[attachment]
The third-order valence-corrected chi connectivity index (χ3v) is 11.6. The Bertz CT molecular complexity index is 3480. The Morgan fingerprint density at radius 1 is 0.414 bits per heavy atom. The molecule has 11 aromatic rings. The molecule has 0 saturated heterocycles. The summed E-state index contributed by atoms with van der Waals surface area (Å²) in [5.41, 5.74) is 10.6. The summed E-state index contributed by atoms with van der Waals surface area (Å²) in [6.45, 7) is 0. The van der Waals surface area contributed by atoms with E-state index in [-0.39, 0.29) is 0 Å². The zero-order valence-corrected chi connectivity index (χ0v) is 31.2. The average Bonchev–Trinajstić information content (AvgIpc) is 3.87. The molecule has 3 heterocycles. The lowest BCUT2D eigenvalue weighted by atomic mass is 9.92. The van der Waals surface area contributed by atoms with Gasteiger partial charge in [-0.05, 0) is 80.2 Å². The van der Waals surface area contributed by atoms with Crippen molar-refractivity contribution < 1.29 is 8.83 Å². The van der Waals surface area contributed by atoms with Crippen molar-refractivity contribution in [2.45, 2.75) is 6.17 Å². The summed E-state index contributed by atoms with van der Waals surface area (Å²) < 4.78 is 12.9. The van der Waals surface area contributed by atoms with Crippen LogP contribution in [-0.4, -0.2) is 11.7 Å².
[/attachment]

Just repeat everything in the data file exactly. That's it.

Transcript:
The third-order valence-corrected chi connectivity index (χ3v) is 11.6. The Bertz CT molecular complexity index is 3480. The Morgan fingerprint density at radius 1 is 0.414 bits per heavy atom. The molecule has 11 aromatic rings. The molecule has 0 saturated heterocycles. The summed E-state index contributed by atoms with van der Waals surface area (Å²) in [5.41, 5.74) is 10.6. The summed E-state index contributed by atoms with van der Waals surface area (Å²) in [6.45, 7) is 0. The van der Waals surface area contributed by atoms with E-state index in [-0.39, 0.29) is 0 Å². The zero-order valence-corrected chi connectivity index (χ0v) is 31.2. The average Bonchev–Trinajstić information content (AvgIpc) is 3.87. The molecule has 3 heterocycles. The lowest BCUT2D eigenvalue weighted by atomic mass is 9.92. The van der Waals surface area contributed by atoms with Gasteiger partial charge in [-0.05, 0) is 80.2 Å². The van der Waals surface area contributed by atoms with Crippen molar-refractivity contribution < 1.29 is 8.83 Å². The van der Waals surface area contributed by atoms with Crippen molar-refractivity contribution in [2.45, 2.75) is 6.17 Å². The summed E-state index contributed by atoms with van der Waals surface area (Å²) < 4.78 is 12.9. The van der Waals surface area contributed by atoms with Crippen LogP contribution in [-0.4, -0.2) is 11.7 Å².